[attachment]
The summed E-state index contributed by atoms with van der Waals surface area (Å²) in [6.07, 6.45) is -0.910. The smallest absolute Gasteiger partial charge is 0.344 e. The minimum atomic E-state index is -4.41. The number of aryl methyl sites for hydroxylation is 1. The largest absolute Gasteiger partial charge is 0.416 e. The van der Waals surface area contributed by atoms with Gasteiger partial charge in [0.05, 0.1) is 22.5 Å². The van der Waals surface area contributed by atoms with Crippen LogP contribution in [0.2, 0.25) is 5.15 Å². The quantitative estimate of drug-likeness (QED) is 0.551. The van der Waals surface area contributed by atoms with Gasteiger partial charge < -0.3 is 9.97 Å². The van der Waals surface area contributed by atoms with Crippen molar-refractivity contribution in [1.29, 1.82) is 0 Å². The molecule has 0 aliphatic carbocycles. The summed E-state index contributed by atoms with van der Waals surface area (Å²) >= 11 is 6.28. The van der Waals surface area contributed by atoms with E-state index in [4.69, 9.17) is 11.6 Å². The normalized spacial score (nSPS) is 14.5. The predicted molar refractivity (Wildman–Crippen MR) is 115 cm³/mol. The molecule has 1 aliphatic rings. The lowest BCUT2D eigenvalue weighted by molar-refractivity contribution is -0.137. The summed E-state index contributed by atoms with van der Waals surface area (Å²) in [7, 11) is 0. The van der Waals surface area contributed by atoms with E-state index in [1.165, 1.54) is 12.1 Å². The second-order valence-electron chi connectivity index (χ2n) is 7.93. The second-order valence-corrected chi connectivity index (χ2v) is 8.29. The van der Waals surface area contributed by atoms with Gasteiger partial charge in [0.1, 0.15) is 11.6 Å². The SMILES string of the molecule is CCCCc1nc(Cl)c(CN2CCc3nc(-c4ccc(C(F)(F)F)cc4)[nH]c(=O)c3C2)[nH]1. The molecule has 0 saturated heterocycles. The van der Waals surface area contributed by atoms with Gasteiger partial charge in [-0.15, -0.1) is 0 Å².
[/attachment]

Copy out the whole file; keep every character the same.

The summed E-state index contributed by atoms with van der Waals surface area (Å²) in [6.07, 6.45) is -0.910. The smallest absolute Gasteiger partial charge is 0.344 e. The minimum atomic E-state index is -4.41. The number of aryl methyl sites for hydroxylation is 1. The largest absolute Gasteiger partial charge is 0.416 e. The van der Waals surface area contributed by atoms with Gasteiger partial charge in [0.05, 0.1) is 22.5 Å². The van der Waals surface area contributed by atoms with Crippen LogP contribution in [0.2, 0.25) is 5.15 Å². The quantitative estimate of drug-likeness (QED) is 0.551. The van der Waals surface area contributed by atoms with Gasteiger partial charge < -0.3 is 9.97 Å². The van der Waals surface area contributed by atoms with Crippen molar-refractivity contribution in [1.29, 1.82) is 0 Å². The molecule has 0 aliphatic carbocycles. The summed E-state index contributed by atoms with van der Waals surface area (Å²) >= 11 is 6.28. The van der Waals surface area contributed by atoms with E-state index in [4.69, 9.17) is 11.6 Å². The normalized spacial score (nSPS) is 14.5. The predicted molar refractivity (Wildman–Crippen MR) is 115 cm³/mol. The molecule has 1 aliphatic rings. The lowest BCUT2D eigenvalue weighted by molar-refractivity contribution is -0.137. The summed E-state index contributed by atoms with van der Waals surface area (Å²) in [7, 11) is 0. The van der Waals surface area contributed by atoms with E-state index in [1.165, 1.54) is 12.1 Å². The second-order valence-electron chi connectivity index (χ2n) is 7.93. The second-order valence-corrected chi connectivity index (χ2v) is 8.29. The van der Waals surface area contributed by atoms with Gasteiger partial charge in [0.1, 0.15) is 11.6 Å². The SMILES string of the molecule is CCCCc1nc(Cl)c(CN2CCc3nc(-c4ccc(C(F)(F)F)cc4)[nH]c(=O)c3C2)[nH]1. The molecule has 0 saturated heterocycles. The van der Waals surface area contributed by atoms with Gasteiger partial charge in [-0.15, -0.1) is 0 Å².